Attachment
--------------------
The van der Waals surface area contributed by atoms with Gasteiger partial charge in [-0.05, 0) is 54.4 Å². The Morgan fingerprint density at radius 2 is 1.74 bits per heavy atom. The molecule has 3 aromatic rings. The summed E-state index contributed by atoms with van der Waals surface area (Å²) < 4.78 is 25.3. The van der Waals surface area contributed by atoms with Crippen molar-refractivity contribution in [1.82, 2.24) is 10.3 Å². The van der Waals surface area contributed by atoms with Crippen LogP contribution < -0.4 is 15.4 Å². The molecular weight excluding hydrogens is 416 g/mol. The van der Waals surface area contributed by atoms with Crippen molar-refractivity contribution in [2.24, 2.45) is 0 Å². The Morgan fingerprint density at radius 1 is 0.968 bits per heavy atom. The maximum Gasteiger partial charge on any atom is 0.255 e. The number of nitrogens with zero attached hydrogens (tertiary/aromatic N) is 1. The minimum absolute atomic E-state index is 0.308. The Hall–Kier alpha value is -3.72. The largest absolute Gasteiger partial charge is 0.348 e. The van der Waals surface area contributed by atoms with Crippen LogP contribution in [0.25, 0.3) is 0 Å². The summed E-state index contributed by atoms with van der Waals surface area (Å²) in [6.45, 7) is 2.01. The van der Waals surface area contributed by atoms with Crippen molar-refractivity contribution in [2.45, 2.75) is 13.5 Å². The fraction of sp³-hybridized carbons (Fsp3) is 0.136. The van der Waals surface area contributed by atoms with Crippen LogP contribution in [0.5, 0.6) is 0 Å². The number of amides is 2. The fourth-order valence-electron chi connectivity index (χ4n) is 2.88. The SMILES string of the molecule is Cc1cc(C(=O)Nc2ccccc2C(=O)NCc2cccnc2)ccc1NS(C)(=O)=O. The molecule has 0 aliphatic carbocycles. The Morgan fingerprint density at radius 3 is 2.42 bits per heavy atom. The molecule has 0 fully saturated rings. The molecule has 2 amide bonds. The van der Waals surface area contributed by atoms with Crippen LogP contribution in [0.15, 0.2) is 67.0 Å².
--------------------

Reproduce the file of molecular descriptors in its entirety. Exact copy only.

The van der Waals surface area contributed by atoms with Gasteiger partial charge in [-0.05, 0) is 54.4 Å². The Morgan fingerprint density at radius 2 is 1.74 bits per heavy atom. The molecule has 3 aromatic rings. The summed E-state index contributed by atoms with van der Waals surface area (Å²) < 4.78 is 25.3. The van der Waals surface area contributed by atoms with Crippen molar-refractivity contribution in [1.82, 2.24) is 10.3 Å². The van der Waals surface area contributed by atoms with Crippen LogP contribution < -0.4 is 15.4 Å². The molecular weight excluding hydrogens is 416 g/mol. The van der Waals surface area contributed by atoms with Crippen molar-refractivity contribution in [2.24, 2.45) is 0 Å². The Morgan fingerprint density at radius 1 is 0.968 bits per heavy atom. The maximum Gasteiger partial charge on any atom is 0.255 e. The number of nitrogens with zero attached hydrogens (tertiary/aromatic N) is 1. The minimum absolute atomic E-state index is 0.308. The Hall–Kier alpha value is -3.72. The largest absolute Gasteiger partial charge is 0.348 e. The van der Waals surface area contributed by atoms with Crippen LogP contribution in [0.25, 0.3) is 0 Å². The summed E-state index contributed by atoms with van der Waals surface area (Å²) in [6.45, 7) is 2.01. The van der Waals surface area contributed by atoms with Crippen molar-refractivity contribution in [2.45, 2.75) is 13.5 Å². The fraction of sp³-hybridized carbons (Fsp3) is 0.136. The van der Waals surface area contributed by atoms with Crippen LogP contribution in [0.5, 0.6) is 0 Å². The number of amides is 2. The fourth-order valence-electron chi connectivity index (χ4n) is 2.88. The SMILES string of the molecule is Cc1cc(C(=O)Nc2ccccc2C(=O)NCc2cccnc2)ccc1NS(C)(=O)=O. The molecule has 0 aliphatic carbocycles. The Morgan fingerprint density at radius 3 is 2.42 bits per heavy atom. The molecule has 0 fully saturated rings. The molecule has 2 amide bonds. The van der Waals surface area contributed by atoms with Crippen LogP contribution in [0.15, 0.2) is 67.0 Å².